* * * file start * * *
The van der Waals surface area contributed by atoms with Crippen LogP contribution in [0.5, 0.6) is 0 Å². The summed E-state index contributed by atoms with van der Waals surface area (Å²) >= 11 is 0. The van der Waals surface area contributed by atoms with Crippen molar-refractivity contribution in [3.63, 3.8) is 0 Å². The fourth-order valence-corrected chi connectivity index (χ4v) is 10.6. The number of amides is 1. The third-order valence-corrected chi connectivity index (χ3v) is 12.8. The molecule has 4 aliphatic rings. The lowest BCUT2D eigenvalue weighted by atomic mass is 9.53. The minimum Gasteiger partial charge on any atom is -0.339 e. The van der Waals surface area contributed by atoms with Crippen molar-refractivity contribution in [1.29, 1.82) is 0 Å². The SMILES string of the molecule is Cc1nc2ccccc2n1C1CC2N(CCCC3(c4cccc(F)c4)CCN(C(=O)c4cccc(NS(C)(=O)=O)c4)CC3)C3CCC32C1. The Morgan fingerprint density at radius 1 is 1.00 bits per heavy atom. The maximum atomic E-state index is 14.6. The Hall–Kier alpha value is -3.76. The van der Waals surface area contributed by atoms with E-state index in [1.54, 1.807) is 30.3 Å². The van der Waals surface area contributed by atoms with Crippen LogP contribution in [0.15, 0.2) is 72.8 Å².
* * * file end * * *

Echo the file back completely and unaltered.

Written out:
The van der Waals surface area contributed by atoms with Crippen LogP contribution in [0.5, 0.6) is 0 Å². The summed E-state index contributed by atoms with van der Waals surface area (Å²) >= 11 is 0. The van der Waals surface area contributed by atoms with Crippen molar-refractivity contribution in [3.63, 3.8) is 0 Å². The fourth-order valence-corrected chi connectivity index (χ4v) is 10.6. The number of amides is 1. The third-order valence-corrected chi connectivity index (χ3v) is 12.8. The molecule has 4 aliphatic rings. The lowest BCUT2D eigenvalue weighted by atomic mass is 9.53. The minimum Gasteiger partial charge on any atom is -0.339 e. The van der Waals surface area contributed by atoms with Crippen molar-refractivity contribution in [1.29, 1.82) is 0 Å². The SMILES string of the molecule is Cc1nc2ccccc2n1C1CC2N(CCCC3(c4cccc(F)c4)CCN(C(=O)c4cccc(NS(C)(=O)=O)c4)CC3)C3CCC32C1. The Morgan fingerprint density at radius 1 is 1.00 bits per heavy atom. The maximum atomic E-state index is 14.6. The Hall–Kier alpha value is -3.76. The van der Waals surface area contributed by atoms with E-state index in [1.54, 1.807) is 30.3 Å². The van der Waals surface area contributed by atoms with Crippen LogP contribution in [0.15, 0.2) is 72.8 Å².